News bulletin: this is how all children actually frame their "moral choices." It's not actually aberrant. This is normal, maturational development. Obviously, there are aberrant factors in my story, about the choice being offered, about what the boyfriend asked of her and her situation. But, in terms of how she actually went about thinking about the choices, she framed the question in a manner that most 12-year-old children would frame it.

Now, I'm not saying most 12-year-old children would kill their nurse or steal the car. Mine wouldn't. Clearly not. Of course, it's unlikely my children would ever be in exactly the context she was in. But, putting that aside, I'm not saying she had a hard choice and that's why we should excuse her. I am saying that we should excuse her because she hasn't been given the opportunity to develop the type of requisite skills and abilities that are needed for someone to make an appropriate moral decision in that context. And she completely lacked those skills.

What's really tragic is she was treated as an adult. She's now serving a 45-year prison sentence in an adult Michigan prison system. She was interviewed three years after the killing, at the age of 15.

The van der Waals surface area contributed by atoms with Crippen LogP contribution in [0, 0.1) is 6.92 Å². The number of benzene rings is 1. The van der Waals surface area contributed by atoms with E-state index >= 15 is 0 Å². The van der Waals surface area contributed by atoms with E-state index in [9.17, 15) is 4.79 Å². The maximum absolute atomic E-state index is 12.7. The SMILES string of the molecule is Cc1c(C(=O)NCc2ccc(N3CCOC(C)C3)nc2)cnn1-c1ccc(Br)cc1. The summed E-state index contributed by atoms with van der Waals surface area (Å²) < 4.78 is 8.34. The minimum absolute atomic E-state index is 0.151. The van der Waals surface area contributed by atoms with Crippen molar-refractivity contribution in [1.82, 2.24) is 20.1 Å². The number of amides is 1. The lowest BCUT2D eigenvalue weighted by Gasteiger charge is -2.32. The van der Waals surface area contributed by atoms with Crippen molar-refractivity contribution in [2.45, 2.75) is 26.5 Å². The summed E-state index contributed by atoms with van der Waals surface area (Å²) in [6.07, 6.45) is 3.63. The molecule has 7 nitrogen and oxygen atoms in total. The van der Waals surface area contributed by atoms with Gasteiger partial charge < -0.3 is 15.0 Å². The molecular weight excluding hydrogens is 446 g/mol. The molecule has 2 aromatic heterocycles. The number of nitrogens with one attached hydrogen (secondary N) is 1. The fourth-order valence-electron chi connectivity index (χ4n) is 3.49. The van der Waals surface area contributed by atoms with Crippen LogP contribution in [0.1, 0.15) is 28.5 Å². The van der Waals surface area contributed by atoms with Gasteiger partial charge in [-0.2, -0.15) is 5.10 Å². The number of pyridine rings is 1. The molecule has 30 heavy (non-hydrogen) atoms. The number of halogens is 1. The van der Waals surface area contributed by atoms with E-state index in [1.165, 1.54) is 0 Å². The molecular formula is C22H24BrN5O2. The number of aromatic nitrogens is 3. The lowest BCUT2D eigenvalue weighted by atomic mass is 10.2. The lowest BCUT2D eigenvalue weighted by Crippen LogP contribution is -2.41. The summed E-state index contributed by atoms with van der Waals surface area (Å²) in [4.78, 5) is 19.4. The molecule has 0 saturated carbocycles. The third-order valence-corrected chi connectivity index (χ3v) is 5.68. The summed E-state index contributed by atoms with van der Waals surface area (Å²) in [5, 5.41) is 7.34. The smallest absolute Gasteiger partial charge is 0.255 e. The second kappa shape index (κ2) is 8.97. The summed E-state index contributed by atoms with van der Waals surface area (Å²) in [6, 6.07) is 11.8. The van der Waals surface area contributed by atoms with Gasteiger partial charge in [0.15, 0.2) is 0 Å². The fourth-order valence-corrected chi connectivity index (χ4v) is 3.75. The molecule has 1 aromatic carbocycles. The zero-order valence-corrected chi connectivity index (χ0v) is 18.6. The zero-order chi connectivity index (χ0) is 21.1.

So she had now had three more years of normal moral development, albeit in prison, and a reporter asked her to talk about the crime and would she do anything differently. Had she thought about this? Had she learned something? And her response was rather revealing. She said, "Yeah, I learned something. I learned that my boyfriend didn't love me. I now understand that if he loved me, he never would have asked me to do such a terrible thing."

Now, think about this. Is there any sense about the victim, the nurse, about the consequences of what she's done to another human being here? She's a little bit better than she was about thinking about her own self-interest, I suppose. There's a little increase in her sophistication.


There's a lot still lacking, at the age of 15, even though she's made some progress in terms of figuring out what's rational for her own self-interest.

But, she was a rational chooser. She had the capacity for rational choice. Therefore, she's a fully accountable moral agent in the eyes of the criminal law. What I want to suggest to you is it's not even close to a defensible proposition.